Amazon Prime Video India Country Manager: Streaming is Driving a TV Revolution
When China and India had a military skirmish in the Himalayas in June 2020, it had an unexpected consequence for the entertainment industry. After the conflict, in which 20 Indian soldiers died, the Indian government banned 59 apps made in China, including TikTok. That left space for short user-generated videos – and Amazon stepped in.
Gaurav Gandhi, 45, country manager of Amazon Prime Video India (APVI), said it is wise for the company to invest in this area: has very big room for growth. . . It’s the start, but it’s very, very exciting. (The company doesn’t reveal subscription numbers for each country.)
In May this year, Amazon launched miniTV, an advertiser-funded free streaming service that allows users to upload their own material, harnessing the daring and creativity of digital natives of India, half of its 1.35 billion people under the age of 25. miniTV also offers eye-catching drama and lifestyle series and stand-up routines, some as short as TikTok videos, and aims to attract users who will then subscribe to the paid service.
The potential market is huge. The global streaming market is estimated at $ 71 billion this year and there are now more than 740 million mobile internet users in India, according to Statista, a figure expected to reach 1.5 billion by 2038. The average Indian smartphone user spends 4.6 hours per day on their device, making the country a perfect testing ground for Amazon Prime’s most pioneering ideas. In January, its Indian division launched a mobile-only video plan, a world first for Amazon. Partnering with telecoms company Bharti Airtel, the company offers monthly plans that, after a 30-day free trial, start at Rs 89 (£ 0.89) per month.
“Mobile broadband is where most of the internet connectivity is located,” Gandhi explains to Zoom from the APVI offices in the futuristic Bandra Kurla complex in Mumbai. “India has the most affordable data in the world. It makes sense to offer a mobile-only plan.
Netflix and Disney + Hotstar offer similar mobile options. These innovations democratize consumption: “People think that streaming in India is only available in big cities and for more affluent customers,” he says. “But the reality with Prime Video is that we have an audience in 99% of [postcodes] and in over 4,500 towns and cities, which means it goes a long way. And it continues to grow rapidly.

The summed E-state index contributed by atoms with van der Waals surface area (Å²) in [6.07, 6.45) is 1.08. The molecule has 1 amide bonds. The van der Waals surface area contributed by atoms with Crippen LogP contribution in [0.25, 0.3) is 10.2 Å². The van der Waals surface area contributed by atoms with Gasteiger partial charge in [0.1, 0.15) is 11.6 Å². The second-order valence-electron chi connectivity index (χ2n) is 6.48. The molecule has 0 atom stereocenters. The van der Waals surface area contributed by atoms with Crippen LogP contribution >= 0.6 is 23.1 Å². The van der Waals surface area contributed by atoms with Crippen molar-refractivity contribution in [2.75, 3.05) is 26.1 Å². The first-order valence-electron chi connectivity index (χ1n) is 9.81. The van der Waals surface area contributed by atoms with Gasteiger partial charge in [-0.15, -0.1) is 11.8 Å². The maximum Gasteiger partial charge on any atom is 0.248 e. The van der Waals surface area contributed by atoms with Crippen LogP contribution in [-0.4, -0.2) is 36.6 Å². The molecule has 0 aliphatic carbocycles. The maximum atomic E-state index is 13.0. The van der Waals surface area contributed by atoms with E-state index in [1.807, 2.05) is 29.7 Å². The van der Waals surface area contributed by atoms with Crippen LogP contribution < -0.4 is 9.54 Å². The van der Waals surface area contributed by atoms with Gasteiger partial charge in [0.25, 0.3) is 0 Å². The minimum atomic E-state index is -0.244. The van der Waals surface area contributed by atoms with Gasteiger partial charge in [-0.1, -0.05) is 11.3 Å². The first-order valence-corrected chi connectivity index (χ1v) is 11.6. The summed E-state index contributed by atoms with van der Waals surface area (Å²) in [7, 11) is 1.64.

Indians largely live in shared spaces with little privacy, meaning that “95 percent of households in India that have a television only have one television.” Traditionally, shows have targeted the widest possible audience – from grandparents to teens and toddlers – making Indian entertainment a mishmash of genres. Gandhi compares the effect of cell phones to the cinema revolution that occurred with the arrival of multiplex cinemas in the 1990s.
“The single screen theaters had a thousand seats and these films had to be all in one. Action, comedy, drama, all in one. When we had a 150-seat multiplex, we could create a segmented cinema. And streaming does exactly that on TV.
APVI’s original content – 30 shows screened, more than 70 in development – demonstrates this range: gritty police procedure Patal Lok (Underworld); high-end relationship saga Made in paradise; Panchayat (Village Council), a sweet rural comedy. An original combination of international espionage and daily domestic drama, The family man is Amazon’s most viewed Indian original at home and abroad. And there are stand-up series Comicstaan and reality TV show Listen to me love me. “We should have something for grandmother and for grandson,” says Gandhi, “and experiences to look at together.”
It also shows films in Hindi and local languages. Shershaah (King of Lions), the biopic of a hero from Kargil’s 1999 war with Pakistan, was the “standout shot”. . . it went in depth in all areas ”. Jai Bhim (Victory to Bhim), a legal drama in Tamil, is an example of how “the language barrier is completely broken” by video streaming. APVI produces content in nine local languages, with dubbing and subtitles in all, as well as user interfaces in Hindi, Tamil and Telugu.
“People are more and more comfortable watching content that is not in their native language,” says Gandhi. “For many of our [local-language] films, more than 50 percent of the audience is outside their country of origin. . . The whole country watches Malayalam cinema, Telugu cinema and Kannada cinema.
Amazon’s internationalism also has its impact. “Indian films were generally only shown in 15 or 20 countries. Now in the first few weeks you see these films in 180 countries. . . Twenty percent of the audience that views our original content is outside of India. “
Foreign content is also avidly watched by Indians, which offers new competition for Indian content creators: a viewer can move on when their interest wanes. “You have to focus on the highest quality,” Gandhi says. “It’s not just about the stars, it’s about great stories. The scenario is the hero.
“The bar has continued to rise. In a few years, Indian shows will catch the imagination of people around the world even more than we do now.